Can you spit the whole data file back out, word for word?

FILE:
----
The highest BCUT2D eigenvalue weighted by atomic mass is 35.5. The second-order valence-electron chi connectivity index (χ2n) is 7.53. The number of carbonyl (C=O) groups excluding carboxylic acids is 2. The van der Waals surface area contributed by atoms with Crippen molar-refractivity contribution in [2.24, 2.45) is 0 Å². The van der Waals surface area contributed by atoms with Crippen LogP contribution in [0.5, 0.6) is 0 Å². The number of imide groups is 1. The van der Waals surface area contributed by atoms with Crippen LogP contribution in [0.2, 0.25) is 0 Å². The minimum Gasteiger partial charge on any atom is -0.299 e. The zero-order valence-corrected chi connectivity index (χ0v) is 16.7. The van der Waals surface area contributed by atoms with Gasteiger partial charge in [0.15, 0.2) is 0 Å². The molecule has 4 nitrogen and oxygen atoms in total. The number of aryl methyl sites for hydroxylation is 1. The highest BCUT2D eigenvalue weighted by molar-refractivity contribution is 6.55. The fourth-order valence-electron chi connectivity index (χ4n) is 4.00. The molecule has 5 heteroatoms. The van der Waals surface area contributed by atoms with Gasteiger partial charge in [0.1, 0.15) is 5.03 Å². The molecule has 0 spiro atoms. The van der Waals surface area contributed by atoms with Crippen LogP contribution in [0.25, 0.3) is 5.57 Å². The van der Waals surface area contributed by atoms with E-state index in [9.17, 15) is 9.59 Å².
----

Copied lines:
The highest BCUT2D eigenvalue weighted by atomic mass is 35.5. The second-order valence-electron chi connectivity index (χ2n) is 7.53. The number of carbonyl (C=O) groups excluding carboxylic acids is 2. The van der Waals surface area contributed by atoms with Crippen molar-refractivity contribution in [2.24, 2.45) is 0 Å². The van der Waals surface area contributed by atoms with Crippen LogP contribution in [0.5, 0.6) is 0 Å². The number of imide groups is 1. The van der Waals surface area contributed by atoms with Crippen LogP contribution in [0.2, 0.25) is 0 Å². The minimum Gasteiger partial charge on any atom is -0.299 e. The zero-order valence-corrected chi connectivity index (χ0v) is 16.7. The van der Waals surface area contributed by atoms with Gasteiger partial charge in [0.15, 0.2) is 0 Å². The molecule has 4 nitrogen and oxygen atoms in total. The number of aryl methyl sites for hydroxylation is 1. The highest BCUT2D eigenvalue weighted by molar-refractivity contribution is 6.55. The fourth-order valence-electron chi connectivity index (χ4n) is 4.00. The molecule has 5 heteroatoms. The van der Waals surface area contributed by atoms with Gasteiger partial charge in [0.1, 0.15) is 5.03 Å². The molecule has 0 spiro atoms. The van der Waals surface area contributed by atoms with Crippen LogP contribution in [0.25, 0.3) is 5.57 Å². The van der Waals surface area contributed by atoms with E-state index in [9.17, 15) is 9.59 Å².